Okay look, I have no doubt that Elon Musk is a genius on some level, a visionary who was able to tap into key investment and development opportunities, and get things done there. where others could not.
I’m not arguing about that – but his views on social media and how social platforms work seem increasingly outdated, misguided, and downright wrong in many ways.
Today, Musk held his first meeting with Twitter staff since launching a hostile takeover bid for the platform in April.
And as you can imagine, the staff had plenty of questions — and Musk’s answers didn’t exactly provide much assurance about the company’s future direction.
First, on censorship, which has been a key part of Musk’s takeover of Twitter. Musk has long criticized Twitter’s restrictions on certain speech and advocated for more open communication, within the limits of local lawsinstead of taking on more platform-level arbitrage.
At today’s meeting, Musk reiterated that position, saying that pPeople should be allowed to “say some pretty outrageous things” – although Musk also says such comments “shouldn’t be amplified” by Twitter itself.
Exactly what this means is unclear – although it is worth noting that Musk has often criticized the alleged “phantom bans‘ which restrict the reach of certain tweets. It seems like he’s kind of now advocating for it – but how exactly he would envision such a process, in a functional sense, is unclear.
Musk also discussed his anti-bot plan, which has been another key pillar of his Twitter takeover campaign.
If our Twitter auction succeeds, we’ll defeat the spambots or die trying!
— Elon Musk (@elonmusk) April 21, 2022
Last month, Musk said his takeover of Twitter had effectively been “paused” because he essentially didn’t believe Twitter’s data that only 5% of its active users were fake/bots. Twitter has since provided Musk with his “full fire hose” of tweets to make an independent assessment.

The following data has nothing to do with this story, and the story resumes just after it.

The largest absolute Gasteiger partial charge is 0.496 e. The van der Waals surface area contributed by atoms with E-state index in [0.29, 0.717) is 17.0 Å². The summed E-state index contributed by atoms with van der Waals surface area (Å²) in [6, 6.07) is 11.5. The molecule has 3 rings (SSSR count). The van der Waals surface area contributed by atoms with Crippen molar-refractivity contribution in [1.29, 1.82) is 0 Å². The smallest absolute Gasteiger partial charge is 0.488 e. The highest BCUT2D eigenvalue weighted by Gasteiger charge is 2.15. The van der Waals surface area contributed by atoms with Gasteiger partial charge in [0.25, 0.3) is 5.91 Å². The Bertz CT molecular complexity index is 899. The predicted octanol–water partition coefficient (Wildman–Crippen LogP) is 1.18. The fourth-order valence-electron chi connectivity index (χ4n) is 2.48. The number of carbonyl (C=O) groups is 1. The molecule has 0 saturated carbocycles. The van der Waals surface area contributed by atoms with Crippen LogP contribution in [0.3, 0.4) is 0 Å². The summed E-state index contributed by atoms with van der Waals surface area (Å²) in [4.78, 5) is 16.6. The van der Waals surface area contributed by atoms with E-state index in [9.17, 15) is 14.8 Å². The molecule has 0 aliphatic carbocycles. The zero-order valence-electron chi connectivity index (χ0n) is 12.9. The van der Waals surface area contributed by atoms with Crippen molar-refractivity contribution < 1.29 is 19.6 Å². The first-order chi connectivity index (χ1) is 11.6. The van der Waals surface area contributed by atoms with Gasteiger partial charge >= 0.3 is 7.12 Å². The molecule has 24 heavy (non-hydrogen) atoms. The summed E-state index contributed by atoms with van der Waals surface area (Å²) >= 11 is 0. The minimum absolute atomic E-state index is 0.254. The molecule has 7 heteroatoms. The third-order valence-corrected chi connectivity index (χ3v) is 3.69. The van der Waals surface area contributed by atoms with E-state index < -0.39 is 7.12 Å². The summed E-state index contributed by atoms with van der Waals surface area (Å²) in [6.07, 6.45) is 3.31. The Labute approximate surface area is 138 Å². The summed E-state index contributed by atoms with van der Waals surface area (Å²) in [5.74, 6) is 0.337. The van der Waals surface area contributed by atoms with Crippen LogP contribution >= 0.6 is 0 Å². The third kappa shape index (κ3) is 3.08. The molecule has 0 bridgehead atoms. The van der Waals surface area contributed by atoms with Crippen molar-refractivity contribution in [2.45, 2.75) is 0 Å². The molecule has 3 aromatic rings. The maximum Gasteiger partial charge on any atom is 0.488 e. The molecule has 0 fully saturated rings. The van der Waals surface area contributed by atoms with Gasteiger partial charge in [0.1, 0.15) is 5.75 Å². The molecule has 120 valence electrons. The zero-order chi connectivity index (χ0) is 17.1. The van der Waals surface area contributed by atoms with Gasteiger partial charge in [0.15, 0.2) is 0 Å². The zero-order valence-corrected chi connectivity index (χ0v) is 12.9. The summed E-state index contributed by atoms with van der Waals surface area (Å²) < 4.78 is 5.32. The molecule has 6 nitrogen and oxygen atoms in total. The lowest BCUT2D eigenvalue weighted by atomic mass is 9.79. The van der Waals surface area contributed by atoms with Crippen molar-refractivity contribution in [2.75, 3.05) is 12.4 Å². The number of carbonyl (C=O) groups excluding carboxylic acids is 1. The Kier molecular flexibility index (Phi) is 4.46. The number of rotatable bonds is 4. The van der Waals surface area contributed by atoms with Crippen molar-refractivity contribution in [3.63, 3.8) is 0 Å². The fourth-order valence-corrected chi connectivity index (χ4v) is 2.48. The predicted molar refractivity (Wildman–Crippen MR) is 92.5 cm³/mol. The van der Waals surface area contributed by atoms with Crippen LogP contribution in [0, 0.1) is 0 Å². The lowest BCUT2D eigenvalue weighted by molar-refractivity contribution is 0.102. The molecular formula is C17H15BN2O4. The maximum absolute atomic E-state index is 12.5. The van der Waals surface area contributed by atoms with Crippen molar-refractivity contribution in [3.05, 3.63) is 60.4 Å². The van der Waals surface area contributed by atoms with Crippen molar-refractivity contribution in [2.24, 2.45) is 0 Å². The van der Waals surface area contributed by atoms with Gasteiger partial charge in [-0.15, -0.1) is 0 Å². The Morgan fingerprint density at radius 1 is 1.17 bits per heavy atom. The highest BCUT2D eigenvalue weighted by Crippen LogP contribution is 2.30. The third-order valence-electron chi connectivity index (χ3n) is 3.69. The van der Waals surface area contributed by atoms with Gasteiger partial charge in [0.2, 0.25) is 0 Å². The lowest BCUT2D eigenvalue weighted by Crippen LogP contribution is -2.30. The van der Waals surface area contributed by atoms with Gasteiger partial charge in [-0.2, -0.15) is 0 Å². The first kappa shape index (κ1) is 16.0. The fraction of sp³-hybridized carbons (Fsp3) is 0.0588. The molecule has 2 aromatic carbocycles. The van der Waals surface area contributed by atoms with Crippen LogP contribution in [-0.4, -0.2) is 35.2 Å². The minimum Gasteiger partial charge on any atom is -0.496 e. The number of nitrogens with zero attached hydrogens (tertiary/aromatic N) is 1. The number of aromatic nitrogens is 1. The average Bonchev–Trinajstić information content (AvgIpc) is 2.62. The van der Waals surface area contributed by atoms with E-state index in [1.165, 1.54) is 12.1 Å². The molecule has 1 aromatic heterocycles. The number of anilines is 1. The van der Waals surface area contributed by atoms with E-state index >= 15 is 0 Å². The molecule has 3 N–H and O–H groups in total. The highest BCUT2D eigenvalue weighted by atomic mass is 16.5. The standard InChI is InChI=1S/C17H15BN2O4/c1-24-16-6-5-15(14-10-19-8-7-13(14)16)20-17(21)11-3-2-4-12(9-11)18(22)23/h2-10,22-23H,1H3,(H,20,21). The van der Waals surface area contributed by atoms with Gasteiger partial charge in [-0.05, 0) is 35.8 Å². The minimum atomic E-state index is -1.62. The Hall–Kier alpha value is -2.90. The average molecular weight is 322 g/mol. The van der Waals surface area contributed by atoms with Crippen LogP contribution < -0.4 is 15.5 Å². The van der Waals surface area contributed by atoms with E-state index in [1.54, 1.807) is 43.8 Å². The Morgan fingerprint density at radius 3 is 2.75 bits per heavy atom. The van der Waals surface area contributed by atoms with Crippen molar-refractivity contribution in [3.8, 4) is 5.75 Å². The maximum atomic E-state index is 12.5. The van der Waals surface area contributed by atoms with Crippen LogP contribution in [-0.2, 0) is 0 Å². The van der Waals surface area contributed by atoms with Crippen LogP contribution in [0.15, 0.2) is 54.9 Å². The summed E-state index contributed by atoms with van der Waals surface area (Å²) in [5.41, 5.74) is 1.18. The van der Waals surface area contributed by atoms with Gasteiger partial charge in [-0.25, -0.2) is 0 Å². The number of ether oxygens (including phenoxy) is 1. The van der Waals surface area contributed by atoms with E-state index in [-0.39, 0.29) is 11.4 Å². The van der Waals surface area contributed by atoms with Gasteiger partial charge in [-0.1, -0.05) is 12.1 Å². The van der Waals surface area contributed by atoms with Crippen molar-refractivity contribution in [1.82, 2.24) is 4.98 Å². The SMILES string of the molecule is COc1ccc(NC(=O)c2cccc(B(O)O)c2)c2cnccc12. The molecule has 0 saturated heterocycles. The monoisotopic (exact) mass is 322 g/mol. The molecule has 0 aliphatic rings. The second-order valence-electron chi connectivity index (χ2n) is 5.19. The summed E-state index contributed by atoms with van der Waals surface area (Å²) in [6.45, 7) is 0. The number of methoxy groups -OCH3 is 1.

So how does Musk plan to tackle the bots?
His solution would be for users to pay a certain amount to have their account verified, which would make running massive botnets too expensive.
“It must be a lot more expensive to have an army of trolls.”
That makes sense, but it could also be more difficult in practice, while limiting the app’s growth prospects, if every user has to pay to sign up. The musk has previously also noted that Twitter “goes still free for casual users,” but how these two positions would line up is another fuzzy piece.
Which leads to Musk’s growth plans for the app. According to Musk’s leaked strategy game, which had been shared with potential investors Musk plans to grow Twitter’s user base from 229 million daily assets it currently has, to 600 million by 2025, then to 931 million by 2028.
In fact, Musk told Twitter staff that his plans are even bigger than that, with a goal of one billion users in the app.
Again, the details are pretty light here, with Musk only providing a vague reference to Chinese messaging apps as a model for Twitter’s growth.
Elon says if the company wants more people to use Twitter, it should emulate the approach of super app WeChat in China. “you basically live on WeChat in China…if we can recreate that with Twitter, we’ll be a big hit”
— Alex Heath (@alexeheath) June 16, 2022
Wow, what a stroke of genius this is. This approach hasn’t been attempted by almost any other messaging app, in any other region.